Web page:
Ocean surface wave transformation over a sandy sea bed
Coll Florit, Guillermo.
Herbers, Thomas H.C.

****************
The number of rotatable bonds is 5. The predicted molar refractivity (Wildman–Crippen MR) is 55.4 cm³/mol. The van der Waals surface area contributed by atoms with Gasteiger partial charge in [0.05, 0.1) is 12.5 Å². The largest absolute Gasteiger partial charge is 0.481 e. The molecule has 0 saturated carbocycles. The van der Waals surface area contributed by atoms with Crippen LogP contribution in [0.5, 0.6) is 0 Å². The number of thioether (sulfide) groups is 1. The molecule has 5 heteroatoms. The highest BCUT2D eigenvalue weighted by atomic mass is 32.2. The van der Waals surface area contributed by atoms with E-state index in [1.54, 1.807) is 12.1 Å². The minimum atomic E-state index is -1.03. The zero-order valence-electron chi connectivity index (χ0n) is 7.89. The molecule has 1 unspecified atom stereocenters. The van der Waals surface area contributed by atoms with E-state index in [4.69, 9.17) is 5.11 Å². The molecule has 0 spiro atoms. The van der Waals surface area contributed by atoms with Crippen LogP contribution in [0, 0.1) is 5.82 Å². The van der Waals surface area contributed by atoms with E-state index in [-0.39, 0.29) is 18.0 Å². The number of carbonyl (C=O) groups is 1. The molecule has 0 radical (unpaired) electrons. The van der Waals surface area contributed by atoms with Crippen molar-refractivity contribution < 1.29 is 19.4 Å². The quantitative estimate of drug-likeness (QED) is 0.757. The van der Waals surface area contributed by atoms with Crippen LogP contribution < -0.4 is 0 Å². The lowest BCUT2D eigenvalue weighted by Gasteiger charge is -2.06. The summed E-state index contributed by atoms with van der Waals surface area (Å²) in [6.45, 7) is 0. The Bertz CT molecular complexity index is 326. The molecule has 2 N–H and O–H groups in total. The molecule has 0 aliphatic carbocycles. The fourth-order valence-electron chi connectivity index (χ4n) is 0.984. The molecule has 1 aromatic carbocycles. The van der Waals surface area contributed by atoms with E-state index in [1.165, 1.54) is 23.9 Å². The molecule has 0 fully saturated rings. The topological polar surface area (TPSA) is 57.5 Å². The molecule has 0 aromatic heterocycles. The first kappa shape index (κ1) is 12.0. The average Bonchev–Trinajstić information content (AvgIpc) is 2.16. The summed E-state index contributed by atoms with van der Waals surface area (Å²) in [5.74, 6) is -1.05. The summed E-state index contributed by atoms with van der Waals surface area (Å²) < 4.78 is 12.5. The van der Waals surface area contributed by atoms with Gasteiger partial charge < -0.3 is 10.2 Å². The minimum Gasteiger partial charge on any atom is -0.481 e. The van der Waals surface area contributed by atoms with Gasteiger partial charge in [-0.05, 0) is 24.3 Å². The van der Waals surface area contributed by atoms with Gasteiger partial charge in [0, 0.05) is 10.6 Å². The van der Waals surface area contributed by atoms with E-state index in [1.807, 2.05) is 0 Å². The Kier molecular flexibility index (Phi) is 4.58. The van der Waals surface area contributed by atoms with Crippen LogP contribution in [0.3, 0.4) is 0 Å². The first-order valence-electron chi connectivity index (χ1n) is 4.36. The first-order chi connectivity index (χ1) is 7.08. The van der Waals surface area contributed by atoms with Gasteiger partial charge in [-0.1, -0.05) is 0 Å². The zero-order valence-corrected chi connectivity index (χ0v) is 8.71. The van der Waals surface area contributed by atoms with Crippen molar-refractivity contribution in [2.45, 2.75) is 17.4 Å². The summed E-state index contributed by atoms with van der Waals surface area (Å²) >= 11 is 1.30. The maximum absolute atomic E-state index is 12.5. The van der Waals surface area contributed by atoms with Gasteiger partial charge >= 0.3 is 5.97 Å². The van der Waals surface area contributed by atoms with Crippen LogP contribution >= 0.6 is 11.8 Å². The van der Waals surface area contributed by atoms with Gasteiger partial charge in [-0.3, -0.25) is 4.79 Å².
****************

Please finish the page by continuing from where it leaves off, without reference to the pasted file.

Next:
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Projecting naval forces in littoral areas requires a thorough understanding of the environmental processes that take place in those areas, especially ocean wave evolution, and the associated surf and wave-driven currents. The transformation of wave spectra in coastal environments is predicted with numerical models that include the effects of refraction, nonlinear wave-wave interactions, and parameterizations of wave breaking and bottom friction. This thesis presents a comparison between a new field data set and model predictions of wave transformation in shallow water. An array of 16 wave-measuring instruments was deployed outside the surf zone on the sandy sea bed of Martha's Vineyard's inner continental shelf in the fall of 2007. Data from these instruments are analyzed and the performance of the spectral wave prediction model SWAN (Simulating WAves Nearshore) is tested against the observations. The observations generally show gradual wave decay towards the shore with a reduction of as much as 15% of the incident wave height across only 4 km of continental shelf. Wave height variability is observed in both the crossshore and the alongshore directions, suggesting that the effect of bottom processes on wave energy is twodimensional. Comparisons of these observations with SWAN model predictions show that both bottom friction and refraction play a dominant role in the wave energy transformation outside the surf zone. Overall, the spectral wave decay is handled well by SWAN with any of the bottom friction parameterizations activated, including the widely used JONSWAP (Hasselmann et al., 1973) empirical parameterization. Deactivating bottom friction in SWAN yields a slight overprediction of nearshore wave heights.
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